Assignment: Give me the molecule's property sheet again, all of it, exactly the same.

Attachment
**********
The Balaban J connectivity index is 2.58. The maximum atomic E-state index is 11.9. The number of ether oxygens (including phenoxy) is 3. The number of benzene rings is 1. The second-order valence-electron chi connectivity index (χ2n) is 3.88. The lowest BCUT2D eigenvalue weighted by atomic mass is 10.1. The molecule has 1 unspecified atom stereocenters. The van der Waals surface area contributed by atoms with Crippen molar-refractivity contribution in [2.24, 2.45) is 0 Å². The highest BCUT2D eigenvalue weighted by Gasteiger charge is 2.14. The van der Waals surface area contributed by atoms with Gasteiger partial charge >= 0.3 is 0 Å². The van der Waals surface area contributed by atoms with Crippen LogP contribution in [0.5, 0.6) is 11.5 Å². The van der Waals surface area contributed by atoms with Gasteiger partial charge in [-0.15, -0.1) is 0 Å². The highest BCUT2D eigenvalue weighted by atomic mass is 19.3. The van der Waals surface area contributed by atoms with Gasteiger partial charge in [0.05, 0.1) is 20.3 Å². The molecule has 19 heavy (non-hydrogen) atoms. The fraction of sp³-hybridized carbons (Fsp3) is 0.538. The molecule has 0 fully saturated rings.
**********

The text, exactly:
The Balaban J connectivity index is 2.58. The maximum atomic E-state index is 11.9. The number of ether oxygens (including phenoxy) is 3. The number of benzene rings is 1. The second-order valence-electron chi connectivity index (χ2n) is 3.88. The lowest BCUT2D eigenvalue weighted by atomic mass is 10.1. The molecule has 1 unspecified atom stereocenters. The van der Waals surface area contributed by atoms with Crippen molar-refractivity contribution in [2.24, 2.45) is 0 Å². The highest BCUT2D eigenvalue weighted by Gasteiger charge is 2.14. The van der Waals surface area contributed by atoms with Gasteiger partial charge >= 0.3 is 0 Å². The van der Waals surface area contributed by atoms with Crippen LogP contribution in [0.5, 0.6) is 11.5 Å². The van der Waals surface area contributed by atoms with Gasteiger partial charge in [-0.15, -0.1) is 0 Å². The highest BCUT2D eigenvalue weighted by atomic mass is 19.3. The van der Waals surface area contributed by atoms with Gasteiger partial charge in [0.05, 0.1) is 20.3 Å². The molecule has 19 heavy (non-hydrogen) atoms. The fraction of sp³-hybridized carbons (Fsp3) is 0.538. The molecule has 0 fully saturated rings.